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Arguably true; “Studio” comes across as hep and groovy compared to “Pro”. Though Apple first came out with a Studio Display brand in 2001, and that was on sale for three years, so this isn’t actually the newly minted brand it might seem to be. It’s just been resting, that’s all.
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Facebook parent says users can’t post calls to assassinate Putin • Bloomberg via Yahoo

Kurt Wagner:

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Facebook parent Meta Platforms Inc. clarified on Sunday that it is against the company’s user rules to share a post that “calls for the death of a head of state” – likely a reference to Russian President Vladimir Putin.

Last week, Facebook temporarily relaxed its policies so that Ukrainian users could post threats of violence against the Russian military, which invaded its neighbor in late February. The change led to some public confusion as to what was allowed, and what was not, on Facebook and Instagram.

Meta’s President of Global Affairs Nick Clegg posted a statement Friday saying the move is aimed at protecting Ukrainian rights and doesn’t signal tolerance for “discrimination, harassment or violence towards Russians.” On Sunday, he tried to further explain the company’s stance to employees in an internal post.

“We are now narrowing the focus to make it explicitly clear in the guidance that it is never to be interpreted as condoning violence against Russians in general,” Clegg wrote in the internal post, which was reviewed by Bloomberg. He added that the revised policy only applies in Ukraine, and “only in the context of speech regarding the Russian military invasion of Ukraine.”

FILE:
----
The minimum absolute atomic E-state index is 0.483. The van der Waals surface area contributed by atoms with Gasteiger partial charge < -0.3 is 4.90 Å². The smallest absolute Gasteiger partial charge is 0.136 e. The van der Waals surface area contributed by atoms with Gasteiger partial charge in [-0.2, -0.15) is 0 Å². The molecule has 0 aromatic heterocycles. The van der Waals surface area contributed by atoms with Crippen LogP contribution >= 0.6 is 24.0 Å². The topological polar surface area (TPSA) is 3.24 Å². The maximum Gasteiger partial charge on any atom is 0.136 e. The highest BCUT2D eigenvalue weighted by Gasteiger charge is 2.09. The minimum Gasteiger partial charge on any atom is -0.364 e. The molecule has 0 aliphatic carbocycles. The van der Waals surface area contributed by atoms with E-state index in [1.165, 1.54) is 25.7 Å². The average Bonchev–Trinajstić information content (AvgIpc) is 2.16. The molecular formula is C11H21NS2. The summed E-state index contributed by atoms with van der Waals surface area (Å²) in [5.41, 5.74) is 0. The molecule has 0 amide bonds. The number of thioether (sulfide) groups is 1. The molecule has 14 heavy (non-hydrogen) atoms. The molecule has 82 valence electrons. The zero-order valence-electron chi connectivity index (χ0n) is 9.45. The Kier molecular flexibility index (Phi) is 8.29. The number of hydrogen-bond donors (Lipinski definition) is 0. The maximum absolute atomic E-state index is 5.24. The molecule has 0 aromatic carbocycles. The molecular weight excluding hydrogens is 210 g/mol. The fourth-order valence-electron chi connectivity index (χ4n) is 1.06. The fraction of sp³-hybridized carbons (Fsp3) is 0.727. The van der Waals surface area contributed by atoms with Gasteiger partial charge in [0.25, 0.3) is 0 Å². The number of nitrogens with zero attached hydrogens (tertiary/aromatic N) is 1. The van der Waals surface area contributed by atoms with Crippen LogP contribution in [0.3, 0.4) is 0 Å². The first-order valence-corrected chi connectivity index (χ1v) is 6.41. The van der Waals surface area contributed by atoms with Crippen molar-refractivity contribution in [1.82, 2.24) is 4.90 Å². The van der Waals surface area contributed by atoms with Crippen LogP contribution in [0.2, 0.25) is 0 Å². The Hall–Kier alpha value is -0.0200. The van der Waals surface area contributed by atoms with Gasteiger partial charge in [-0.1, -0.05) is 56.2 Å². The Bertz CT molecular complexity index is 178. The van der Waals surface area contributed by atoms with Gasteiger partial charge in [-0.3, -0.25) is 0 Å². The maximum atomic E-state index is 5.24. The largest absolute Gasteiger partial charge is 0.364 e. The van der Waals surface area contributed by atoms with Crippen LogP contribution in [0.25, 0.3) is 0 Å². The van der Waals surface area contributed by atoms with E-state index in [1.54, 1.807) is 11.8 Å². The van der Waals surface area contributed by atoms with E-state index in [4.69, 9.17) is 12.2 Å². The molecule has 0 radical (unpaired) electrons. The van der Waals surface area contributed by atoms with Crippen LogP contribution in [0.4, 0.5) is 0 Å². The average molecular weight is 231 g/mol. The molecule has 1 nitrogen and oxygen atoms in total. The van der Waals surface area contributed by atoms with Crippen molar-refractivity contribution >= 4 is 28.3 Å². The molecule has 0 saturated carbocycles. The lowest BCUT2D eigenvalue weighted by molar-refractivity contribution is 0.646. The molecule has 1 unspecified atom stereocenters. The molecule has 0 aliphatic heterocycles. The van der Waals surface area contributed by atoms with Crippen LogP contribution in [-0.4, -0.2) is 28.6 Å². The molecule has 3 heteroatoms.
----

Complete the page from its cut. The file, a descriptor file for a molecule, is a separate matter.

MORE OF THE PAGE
“We also do not permit calls to assassinate a head of state,” Clegg said, though he didn’t mention Putin by name.

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So it’s fine to call for the death of Russian soldiers, but not Russians in general, and not their leader? Is it OK to call for the death of the most senior general? This policy is all over the place.
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Asteroid half the size of a giraffe strikes Earth off coast of Iceland • Daily Mail

Sam Tonkin:

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A small asteroid struck the Earth above Iceland last Friday — just two hours after it was spotted by an astronomer.

The space rock, named 2022 EB5, is believed to have mostly burnt up in our planet’s atmosphere, but even if it had impacted the surface it would have done little to no damage because it was just 10ft (3 metres) wide, about half the size of a giraffe. 

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1) if it had hit the surface it could have made quite a dent. Especially if it had landed on a giraffe.
2) Which half of the giraffe is it the same size as? Left/right? Top/bottom?
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• Why do social networks drive us a little mad?
• Why does angry content seem to dominate what we see?
• How much of a role do algorithms play in affecting what we see and do online?
• What can we do about it?
• Did Facebook have any inkling of what was coming in Myanmar in 2016?

Social Warming, my latest book, and find answers – and more.


Errata, corrigenda and ai no corrida: Switzerland has citizen military training, as well as Israel and Finland (thanks Wendy G). Any others?